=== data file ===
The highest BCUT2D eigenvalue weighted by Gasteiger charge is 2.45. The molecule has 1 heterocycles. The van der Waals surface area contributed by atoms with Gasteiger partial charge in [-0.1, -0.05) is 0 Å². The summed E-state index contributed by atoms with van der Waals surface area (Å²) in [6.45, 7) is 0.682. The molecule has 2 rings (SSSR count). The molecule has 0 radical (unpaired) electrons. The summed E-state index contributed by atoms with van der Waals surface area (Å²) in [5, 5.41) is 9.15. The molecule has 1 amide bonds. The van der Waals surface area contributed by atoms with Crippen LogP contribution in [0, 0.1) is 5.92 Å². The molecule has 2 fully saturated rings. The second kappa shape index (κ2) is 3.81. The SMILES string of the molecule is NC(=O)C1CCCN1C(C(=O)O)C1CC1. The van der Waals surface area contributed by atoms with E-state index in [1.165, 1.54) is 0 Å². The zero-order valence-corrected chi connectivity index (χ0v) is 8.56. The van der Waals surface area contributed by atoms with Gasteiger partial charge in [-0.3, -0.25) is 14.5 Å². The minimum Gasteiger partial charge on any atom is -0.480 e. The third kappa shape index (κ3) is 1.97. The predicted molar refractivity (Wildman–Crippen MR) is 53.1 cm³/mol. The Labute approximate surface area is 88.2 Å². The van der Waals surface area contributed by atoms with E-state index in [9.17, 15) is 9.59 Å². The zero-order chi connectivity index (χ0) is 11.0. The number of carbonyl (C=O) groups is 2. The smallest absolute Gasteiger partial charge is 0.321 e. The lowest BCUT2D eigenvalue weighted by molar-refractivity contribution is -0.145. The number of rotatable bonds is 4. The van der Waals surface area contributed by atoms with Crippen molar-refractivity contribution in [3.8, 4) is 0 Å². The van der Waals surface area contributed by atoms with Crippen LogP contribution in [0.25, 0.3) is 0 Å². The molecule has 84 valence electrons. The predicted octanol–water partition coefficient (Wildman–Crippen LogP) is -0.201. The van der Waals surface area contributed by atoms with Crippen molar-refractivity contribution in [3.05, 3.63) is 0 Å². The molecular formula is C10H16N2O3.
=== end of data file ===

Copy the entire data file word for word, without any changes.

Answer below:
The highest BCUT2D eigenvalue weighted by Gasteiger charge is 2.45. The molecule has 1 heterocycles. The van der Waals surface area contributed by atoms with Gasteiger partial charge in [-0.1, -0.05) is 0 Å². The summed E-state index contributed by atoms with van der Waals surface area (Å²) in [6.45, 7) is 0.682. The molecule has 2 rings (SSSR count). The molecule has 0 radical (unpaired) electrons. The summed E-state index contributed by atoms with van der Waals surface area (Å²) in [5, 5.41) is 9.15. The molecule has 1 amide bonds. The van der Waals surface area contributed by atoms with Crippen LogP contribution in [0, 0.1) is 5.92 Å². The molecule has 2 fully saturated rings. The second kappa shape index (κ2) is 3.81. The SMILES string of the molecule is NC(=O)C1CCCN1C(C(=O)O)C1CC1. The van der Waals surface area contributed by atoms with E-state index in [1.165, 1.54) is 0 Å². The zero-order valence-corrected chi connectivity index (χ0v) is 8.56. The van der Waals surface area contributed by atoms with Gasteiger partial charge in [-0.3, -0.25) is 14.5 Å². The minimum Gasteiger partial charge on any atom is -0.480 e. The third kappa shape index (κ3) is 1.97. The predicted molar refractivity (Wildman–Crippen MR) is 53.1 cm³/mol. The Labute approximate surface area is 88.2 Å². The van der Waals surface area contributed by atoms with E-state index in [9.17, 15) is 9.59 Å². The zero-order chi connectivity index (χ0) is 11.0. The number of carbonyl (C=O) groups is 2. The smallest absolute Gasteiger partial charge is 0.321 e. The lowest BCUT2D eigenvalue weighted by molar-refractivity contribution is -0.145. The number of rotatable bonds is 4. The van der Waals surface area contributed by atoms with Crippen molar-refractivity contribution in [3.8, 4) is 0 Å². The van der Waals surface area contributed by atoms with Crippen LogP contribution in [0.25, 0.3) is 0 Å². The molecule has 84 valence electrons. The predicted octanol–water partition coefficient (Wildman–Crippen LogP) is -0.201. The van der Waals surface area contributed by atoms with Crippen molar-refractivity contribution in [3.05, 3.63) is 0 Å². The molecular formula is C10H16N2O3.